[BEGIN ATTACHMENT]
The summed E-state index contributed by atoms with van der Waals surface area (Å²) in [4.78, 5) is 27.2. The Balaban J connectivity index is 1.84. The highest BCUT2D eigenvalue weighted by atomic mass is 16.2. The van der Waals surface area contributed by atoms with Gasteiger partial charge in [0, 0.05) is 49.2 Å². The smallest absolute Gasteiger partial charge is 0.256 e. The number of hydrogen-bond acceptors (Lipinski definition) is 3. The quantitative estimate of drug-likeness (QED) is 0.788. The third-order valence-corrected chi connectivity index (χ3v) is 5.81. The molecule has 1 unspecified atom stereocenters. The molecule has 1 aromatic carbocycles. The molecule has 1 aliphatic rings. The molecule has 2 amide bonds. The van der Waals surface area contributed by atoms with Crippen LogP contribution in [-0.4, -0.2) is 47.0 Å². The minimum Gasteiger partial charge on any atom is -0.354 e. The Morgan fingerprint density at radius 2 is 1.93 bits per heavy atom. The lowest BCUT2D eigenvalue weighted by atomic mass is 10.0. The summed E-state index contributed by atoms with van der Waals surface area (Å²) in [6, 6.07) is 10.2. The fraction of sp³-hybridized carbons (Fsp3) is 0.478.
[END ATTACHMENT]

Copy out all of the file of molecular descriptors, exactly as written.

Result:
The summed E-state index contributed by atoms with van der Waals surface area (Å²) in [4.78, 5) is 27.2. The Balaban J connectivity index is 1.84. The highest BCUT2D eigenvalue weighted by atomic mass is 16.2. The van der Waals surface area contributed by atoms with Gasteiger partial charge in [0, 0.05) is 49.2 Å². The smallest absolute Gasteiger partial charge is 0.256 e. The number of hydrogen-bond acceptors (Lipinski definition) is 3. The quantitative estimate of drug-likeness (QED) is 0.788. The third-order valence-corrected chi connectivity index (χ3v) is 5.81. The molecule has 1 unspecified atom stereocenters. The molecule has 1 aromatic carbocycles. The molecule has 1 aliphatic rings. The molecule has 2 amide bonds. The van der Waals surface area contributed by atoms with Crippen LogP contribution in [-0.4, -0.2) is 47.0 Å². The minimum Gasteiger partial charge on any atom is -0.354 e. The Morgan fingerprint density at radius 2 is 1.93 bits per heavy atom. The lowest BCUT2D eigenvalue weighted by atomic mass is 10.0. The summed E-state index contributed by atoms with van der Waals surface area (Å²) in [6, 6.07) is 10.2. The fraction of sp³-hybridized carbons (Fsp3) is 0.478.